This Court should be no less vigilant in defending those arrangements – and their consequences for the meaning of legislation and the ambit of the judicial power – than the United States Supreme Court has lately been in responding to similar Executive assertions in that country. The constitutional norms are not the same in each country. We have no equivalent to the Fifth Amendment in our Constitution. The United States Constitution contains no express subjection of the legislative power to Art III. Its notions of the judicial power have developed somewhat differently. But the result of each Constitution is similar in this respect.

I dissent from the majority view in this case. Potentially, that view has grave implications for the liberty of the individual in this country which this Court should not endorse.

“Tragic” outcomes are best repaired before they become a settled rule of the Constitution. …

We should be no less vigilant than our predecessors were. As they did in the Communist Party Case, we also should reject Executive assertions of self-defining and self-fulfilling powers. We should deny such interpretations to federal law, including the Act. Unlike Callinan J, I would not have this Court surrender the power of unlimited executive detention to a Minister’s “intention” any more than to an open-ended interpretation of the Parliament’s command that removal from Australia be “as soon as reasonably practicable”. This Court should be no less defensive of personal liberty in Australia than the courts of the United States, the United Kingdom and the Privy Council for Hong Kong have been, all of which have withheld from the Executive a power of unlimited detention.

Quite so. Maybe it’s not such a wonderful day after all. I’m not even slightly delighted . In fact it’s a day of mourning not just for Messrs Al-Kateb and Al Khafaji, but for everyone who values liberty, the rule of law and the constraints on unlimited executive power which are so central to liberal democratic principles. What a bunch of miserable bastards.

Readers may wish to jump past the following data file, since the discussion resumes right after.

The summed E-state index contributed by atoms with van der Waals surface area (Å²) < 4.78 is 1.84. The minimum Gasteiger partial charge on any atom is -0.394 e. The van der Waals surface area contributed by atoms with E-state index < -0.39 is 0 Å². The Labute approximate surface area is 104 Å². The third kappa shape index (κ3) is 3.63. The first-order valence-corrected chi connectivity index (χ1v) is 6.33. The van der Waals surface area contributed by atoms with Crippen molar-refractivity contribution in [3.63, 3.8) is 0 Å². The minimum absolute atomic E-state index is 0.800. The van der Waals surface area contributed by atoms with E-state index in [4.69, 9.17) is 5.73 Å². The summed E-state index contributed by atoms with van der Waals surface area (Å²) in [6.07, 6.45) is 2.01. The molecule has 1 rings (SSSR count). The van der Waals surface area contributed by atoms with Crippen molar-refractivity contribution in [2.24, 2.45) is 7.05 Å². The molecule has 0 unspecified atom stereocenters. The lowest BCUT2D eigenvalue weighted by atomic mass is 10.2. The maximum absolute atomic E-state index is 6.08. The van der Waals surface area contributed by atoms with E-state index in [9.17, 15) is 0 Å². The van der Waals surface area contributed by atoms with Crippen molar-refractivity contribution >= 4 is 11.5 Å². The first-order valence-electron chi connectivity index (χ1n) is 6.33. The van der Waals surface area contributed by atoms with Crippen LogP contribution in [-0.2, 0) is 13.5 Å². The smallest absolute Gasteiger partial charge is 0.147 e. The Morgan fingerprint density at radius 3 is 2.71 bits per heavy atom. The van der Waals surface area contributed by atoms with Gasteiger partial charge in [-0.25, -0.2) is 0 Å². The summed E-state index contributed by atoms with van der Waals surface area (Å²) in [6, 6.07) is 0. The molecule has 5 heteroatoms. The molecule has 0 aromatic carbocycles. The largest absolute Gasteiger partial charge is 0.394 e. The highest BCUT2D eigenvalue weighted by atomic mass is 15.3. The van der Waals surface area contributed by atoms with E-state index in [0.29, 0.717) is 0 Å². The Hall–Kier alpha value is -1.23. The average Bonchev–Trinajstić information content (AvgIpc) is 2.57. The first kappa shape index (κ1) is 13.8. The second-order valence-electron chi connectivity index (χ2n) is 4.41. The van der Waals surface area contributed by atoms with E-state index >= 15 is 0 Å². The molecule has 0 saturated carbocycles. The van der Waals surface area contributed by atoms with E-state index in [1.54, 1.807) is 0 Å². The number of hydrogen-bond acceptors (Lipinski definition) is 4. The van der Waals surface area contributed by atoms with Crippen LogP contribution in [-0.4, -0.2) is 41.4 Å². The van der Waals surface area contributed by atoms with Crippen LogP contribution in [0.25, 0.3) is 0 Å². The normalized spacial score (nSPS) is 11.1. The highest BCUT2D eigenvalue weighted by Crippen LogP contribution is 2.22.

About Ken Parish

Ken Parish is a legal academic, with research areas in public law (constitutional and administrative law), civil procedure and teaching & learning theory and practice. He has been a legal academic for almost 20 years. Before that he ran a legal practice in Darwin for 15 years and was a Member of the NT Legislative Assembly for almost 4 years in the early 1990s.
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qm
qm
2022 years ago

Thanks for this Ken, a good analysis. I must say that I am a little surprised at the majority opinion, not at the ambiguity question, but on the separation of powers. It is perhaps a reflection on the changes in our attitudes to national security and individual freedoms since the War on Terror began. In the past their approval of mandatory detention has resisted the separation of powers argument because there is a clear end in sight. However, to argue that this is the case here is merely a legal fiction. Perhaps if the Tampa decision had reached the High Court before they were shipped off to Nauru then the precedent might have been set differently.

Ken Parish
Ken Parish
2022 years ago

QM

I agree. Although I think Gleeson’s statutory interpretation reasoning is fairly clearly to be preferred on principle over the majority view, it’s shortcoming in a broader sense is that it would be simple for the legislature to overcome by amendment of the Act (assuming it could get it through the Senate). Gummow and Kirby’s separation of powers argument is slightly more arguable, but still well within the bounds of conventional judicial reasoning on Chapter III, and wouldn’t readily permit the Parliament to overcome it.

The majority approach blithely ignores basic constitutional principles and concepts in favour of a ridiculously constipated definition of judicial power that essentially surrenders abjectly to an overbearing executive government. That isn’t what the Founding Fathers (especially Andrew Inglis Clark) had in mind for the High Court as the keystone of the federal arch. So it’s actually a sad day for constitutional lawyers as well as lovers of liberty.

yobbo
2022 years ago

This sounds familiar. There was a guy in a similar situation (Palestinian I think) who was stuck in Charles De Gaulle airport for 10 years because he had no country of origin to go back to. They were making a movie about it.

Why can’t the Iraqi go back to Iraq?

Ken Parish
Ken Parish
2022 years ago

Sam